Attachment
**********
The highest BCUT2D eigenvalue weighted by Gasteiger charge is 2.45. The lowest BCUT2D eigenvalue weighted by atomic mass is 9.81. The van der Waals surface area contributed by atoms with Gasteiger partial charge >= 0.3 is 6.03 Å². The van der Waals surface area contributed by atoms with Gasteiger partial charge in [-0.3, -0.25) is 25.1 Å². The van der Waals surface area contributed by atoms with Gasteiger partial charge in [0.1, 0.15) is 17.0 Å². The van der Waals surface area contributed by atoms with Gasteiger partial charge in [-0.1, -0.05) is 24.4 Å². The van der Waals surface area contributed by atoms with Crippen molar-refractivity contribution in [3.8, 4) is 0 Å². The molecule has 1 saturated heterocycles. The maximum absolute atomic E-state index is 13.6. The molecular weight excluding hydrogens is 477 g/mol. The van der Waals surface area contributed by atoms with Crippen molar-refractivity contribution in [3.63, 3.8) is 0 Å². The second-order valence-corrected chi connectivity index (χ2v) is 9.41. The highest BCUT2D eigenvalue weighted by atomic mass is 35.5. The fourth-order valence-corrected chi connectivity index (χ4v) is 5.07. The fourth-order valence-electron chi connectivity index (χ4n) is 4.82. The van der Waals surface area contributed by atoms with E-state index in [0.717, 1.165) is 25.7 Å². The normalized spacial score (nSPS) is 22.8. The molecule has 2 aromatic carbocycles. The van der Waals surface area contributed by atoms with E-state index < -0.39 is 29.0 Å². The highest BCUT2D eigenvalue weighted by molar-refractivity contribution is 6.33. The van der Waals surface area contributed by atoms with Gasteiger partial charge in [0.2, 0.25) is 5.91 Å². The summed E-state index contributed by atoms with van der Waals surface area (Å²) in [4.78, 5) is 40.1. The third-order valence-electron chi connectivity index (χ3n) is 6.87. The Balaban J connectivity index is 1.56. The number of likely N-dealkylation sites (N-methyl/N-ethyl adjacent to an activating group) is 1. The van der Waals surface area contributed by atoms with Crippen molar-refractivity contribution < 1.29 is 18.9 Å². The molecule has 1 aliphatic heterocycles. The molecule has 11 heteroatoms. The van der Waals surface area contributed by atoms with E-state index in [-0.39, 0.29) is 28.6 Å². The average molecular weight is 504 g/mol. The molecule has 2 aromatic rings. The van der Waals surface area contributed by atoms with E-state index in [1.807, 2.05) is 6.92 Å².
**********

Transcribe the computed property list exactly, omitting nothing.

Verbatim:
The highest BCUT2D eigenvalue weighted by Gasteiger charge is 2.45. The lowest BCUT2D eigenvalue weighted by atomic mass is 9.81. The van der Waals surface area contributed by atoms with Gasteiger partial charge >= 0.3 is 6.03 Å². The van der Waals surface area contributed by atoms with Gasteiger partial charge in [-0.3, -0.25) is 25.1 Å². The van der Waals surface area contributed by atoms with Gasteiger partial charge in [0.1, 0.15) is 17.0 Å². The van der Waals surface area contributed by atoms with Gasteiger partial charge in [-0.1, -0.05) is 24.4 Å². The van der Waals surface area contributed by atoms with Crippen molar-refractivity contribution in [3.8, 4) is 0 Å². The molecule has 1 saturated heterocycles. The maximum absolute atomic E-state index is 13.6. The molecular weight excluding hydrogens is 477 g/mol. The van der Waals surface area contributed by atoms with Crippen molar-refractivity contribution in [3.63, 3.8) is 0 Å². The second-order valence-corrected chi connectivity index (χ2v) is 9.41. The highest BCUT2D eigenvalue weighted by atomic mass is 35.5. The fourth-order valence-corrected chi connectivity index (χ4v) is 5.07. The fourth-order valence-electron chi connectivity index (χ4n) is 4.82. The van der Waals surface area contributed by atoms with E-state index in [0.717, 1.165) is 25.7 Å². The normalized spacial score (nSPS) is 22.8. The molecule has 2 aromatic carbocycles. The van der Waals surface area contributed by atoms with E-state index < -0.39 is 29.0 Å². The highest BCUT2D eigenvalue weighted by molar-refractivity contribution is 6.33. The van der Waals surface area contributed by atoms with Gasteiger partial charge in [0.2, 0.25) is 5.91 Å². The summed E-state index contributed by atoms with van der Waals surface area (Å²) in [4.78, 5) is 40.1. The third-order valence-electron chi connectivity index (χ3n) is 6.87. The Balaban J connectivity index is 1.56. The number of likely N-dealkylation sites (N-methyl/N-ethyl adjacent to an activating group) is 1. The van der Waals surface area contributed by atoms with Crippen molar-refractivity contribution < 1.29 is 18.9 Å². The molecule has 1 aliphatic heterocycles. The molecule has 11 heteroatoms. The van der Waals surface area contributed by atoms with E-state index in [-0.39, 0.29) is 28.6 Å². The average molecular weight is 504 g/mol. The molecule has 2 aromatic rings. The van der Waals surface area contributed by atoms with E-state index in [1.807, 2.05) is 6.92 Å².